Why GM's Repayment Leaves Taxpayers Short

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Here's something you may not know, but it's true: General Motors has fully paid back the $49.5 billion in loans that it received from the U.S. government as part of its bailout in 2009.

Strong products like the all-new Chevy Silverado have helped GM stock outpace the market this year, but its gains won't be enough to fully repay taxpayers. Photo credit: General Motors Co.

GM paid back that loan with a mix of cash and stock, as agreed -- in fact, it made the last payments well ahead of schedule. But here's the problem: At least right now, the stock isn't worth enough to fully repay the amount of the loan.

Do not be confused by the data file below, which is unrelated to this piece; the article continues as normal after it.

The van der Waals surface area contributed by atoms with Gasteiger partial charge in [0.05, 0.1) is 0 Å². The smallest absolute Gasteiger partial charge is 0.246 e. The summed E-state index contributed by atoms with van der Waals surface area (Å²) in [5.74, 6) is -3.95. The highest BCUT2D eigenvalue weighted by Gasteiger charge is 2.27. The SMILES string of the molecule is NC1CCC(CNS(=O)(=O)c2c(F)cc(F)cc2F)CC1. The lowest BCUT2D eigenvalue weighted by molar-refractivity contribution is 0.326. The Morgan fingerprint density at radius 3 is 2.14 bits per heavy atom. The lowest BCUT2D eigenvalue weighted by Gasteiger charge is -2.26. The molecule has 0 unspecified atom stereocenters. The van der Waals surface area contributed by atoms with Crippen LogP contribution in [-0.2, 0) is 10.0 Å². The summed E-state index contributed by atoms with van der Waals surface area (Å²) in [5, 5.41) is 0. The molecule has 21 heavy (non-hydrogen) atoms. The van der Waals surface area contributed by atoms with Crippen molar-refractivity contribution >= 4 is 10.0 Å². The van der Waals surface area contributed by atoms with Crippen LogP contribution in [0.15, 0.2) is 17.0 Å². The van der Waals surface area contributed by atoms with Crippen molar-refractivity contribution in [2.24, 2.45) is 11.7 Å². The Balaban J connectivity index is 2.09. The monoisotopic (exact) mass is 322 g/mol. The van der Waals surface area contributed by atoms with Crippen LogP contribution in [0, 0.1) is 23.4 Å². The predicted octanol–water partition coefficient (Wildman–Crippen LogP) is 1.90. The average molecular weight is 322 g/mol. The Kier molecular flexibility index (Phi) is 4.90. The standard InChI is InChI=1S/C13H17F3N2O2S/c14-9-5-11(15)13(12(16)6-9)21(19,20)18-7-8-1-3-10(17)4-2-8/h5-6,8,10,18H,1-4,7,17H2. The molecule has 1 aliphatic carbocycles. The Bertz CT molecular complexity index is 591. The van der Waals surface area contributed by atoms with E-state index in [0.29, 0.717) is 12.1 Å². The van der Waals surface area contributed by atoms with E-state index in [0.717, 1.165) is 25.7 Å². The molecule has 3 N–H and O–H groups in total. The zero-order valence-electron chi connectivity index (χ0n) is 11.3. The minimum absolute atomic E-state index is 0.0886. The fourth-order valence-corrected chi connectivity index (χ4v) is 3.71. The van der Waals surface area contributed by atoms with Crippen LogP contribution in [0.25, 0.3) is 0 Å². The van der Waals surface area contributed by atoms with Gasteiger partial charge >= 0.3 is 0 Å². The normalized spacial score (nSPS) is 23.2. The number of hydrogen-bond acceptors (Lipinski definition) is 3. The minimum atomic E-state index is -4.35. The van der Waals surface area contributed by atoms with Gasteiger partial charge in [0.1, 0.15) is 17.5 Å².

The government says that it would have to get more than $90 a share for its remaining stock to make things whole, but GM stock isn't trading anywhere near that level. In this video, Fool contributor John Rosevear looks at the latest on GM's repayment status and at how much the government is likely to lose on its "investment" in General Motors.

The article Why GM's Repayment Leaves Taxpayers Short originally appeared on Fool.com.

Fool contributor John Rosevear owns shares of General Motors. Follow him on Twitter at @jrosevear. The Motley Fool recommends General Motors. Try any of our Foolish newsletter services free for 30 days. We Fools may not all hold the same opinions, but we all believe that considering a diverse range of insights makes us better investors. The Motley Fool has a disclosure policy.

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